But I'm sure Leicas are great cameras once you figure them out. Is there a place for Leica in the market? Sure there is. Like how people ride horses even though automobiles have been the main form of transportation for over 100 years. Can you ride your horse to get groceries? You betcha. But just because you can doesn't make it practical and it sure as hell doesn't make it a good idea.

But I digress.

Really the point is. "Does it do what I need it to do?" And this is 100% subjective for each person.

If all you need it to do is show off how much money you have, then mission accomplished. But if you need to capture something in a timely manner then perhaps you need to consider things like AF accuracy, AF speed, camera buffer, FPS, memory card type (the new XQD are sexy fast), ISO performance, dynamic range, bit-depth, etc. These are things that I consider when looking for a replacement for my 5-year old Nikon D3. Because for me a camera is a tool. I've examined files from Canon, Nikon, and Hasselblad and for the most part the differences in the files are indiscernible under most circumstances. I haven't ever said, "You know what? I can't retouch this image because it isn't [fill in the blank]" or "It doesn't have [fill in the blank]" or "It's too [fill in the blank]". I say those things when the capture is flawed but it has absolutely nothing to do with the brand or even model of the camera that is being used.

Now admittedly I often say, "I wish the autofocus on the Canon 5DMII was better" because in all honestly it's atrocious. I have no clue what Canon was thinking by putting in an already outdated autofocus system into an otherwise revolutionary camera. No freaking clue. Thankfully the Canon 5DMIII has a better AF system but the damage is done. Countless workshop photographers have lost potentially great shots in my studio due to focus-hunting from the crappy AF system.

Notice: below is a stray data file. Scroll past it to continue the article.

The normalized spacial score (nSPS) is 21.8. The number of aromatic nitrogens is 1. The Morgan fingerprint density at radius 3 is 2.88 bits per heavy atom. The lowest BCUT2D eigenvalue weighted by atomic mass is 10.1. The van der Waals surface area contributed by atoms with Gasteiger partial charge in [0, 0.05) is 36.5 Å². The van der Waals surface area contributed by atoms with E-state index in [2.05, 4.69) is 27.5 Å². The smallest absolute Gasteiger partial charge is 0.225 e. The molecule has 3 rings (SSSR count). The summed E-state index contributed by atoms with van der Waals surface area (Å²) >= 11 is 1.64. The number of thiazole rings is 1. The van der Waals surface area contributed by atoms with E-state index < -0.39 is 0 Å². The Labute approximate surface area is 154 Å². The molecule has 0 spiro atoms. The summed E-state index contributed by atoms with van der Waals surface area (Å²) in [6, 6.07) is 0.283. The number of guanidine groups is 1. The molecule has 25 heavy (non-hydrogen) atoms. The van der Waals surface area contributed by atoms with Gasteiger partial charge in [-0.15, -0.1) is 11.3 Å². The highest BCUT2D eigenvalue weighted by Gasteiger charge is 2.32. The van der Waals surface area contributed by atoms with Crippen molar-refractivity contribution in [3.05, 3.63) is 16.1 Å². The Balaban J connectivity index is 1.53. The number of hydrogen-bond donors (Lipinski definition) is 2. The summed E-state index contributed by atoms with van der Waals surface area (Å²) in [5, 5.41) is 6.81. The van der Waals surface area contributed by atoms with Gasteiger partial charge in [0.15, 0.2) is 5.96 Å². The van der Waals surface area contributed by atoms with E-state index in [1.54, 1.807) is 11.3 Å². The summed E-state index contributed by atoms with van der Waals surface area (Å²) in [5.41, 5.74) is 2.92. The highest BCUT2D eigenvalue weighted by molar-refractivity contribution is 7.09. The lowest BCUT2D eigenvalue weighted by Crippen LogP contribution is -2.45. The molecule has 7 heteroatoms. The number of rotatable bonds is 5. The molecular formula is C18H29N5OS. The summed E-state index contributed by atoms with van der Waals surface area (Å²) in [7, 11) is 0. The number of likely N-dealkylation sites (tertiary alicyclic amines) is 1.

And other than the abysmally complicated menu system (now take that with a grain of salt because I'm a legacy Nikon user), I have absolutely no gripes with Canon. My 7D has been nothing but good to me.

Nikon? My gripe used to be "Get your shit together with DSLR video". That's the reason I own a 7D. Now I can't really complain about Nikon video anymore but I haven't shot the D800 or D4. Something tells me it probably won't be as good as Canon video but I have no proof. And other than the fact that they don't provide a f/1.2 option for the 50mm and 85mm, I also don't have any major gripes with Nikon. My D3 has been nothing but good to me with over 200,000 shots. I do wish the Nikon skin tones were more like Canon's but that's not a big deal since I retouch my images anyway.

But I digress again.

To answer your question directly and candidly. The Leica Rangefinder can no better replace my D3 than an iPhone 4. That being said, I have very specific needs for speed that the Leica can not provide. And I have better things to do with my time than learn how to compose an image properly on a legacy camera.

Not hating. Rangefinders just aren't for me.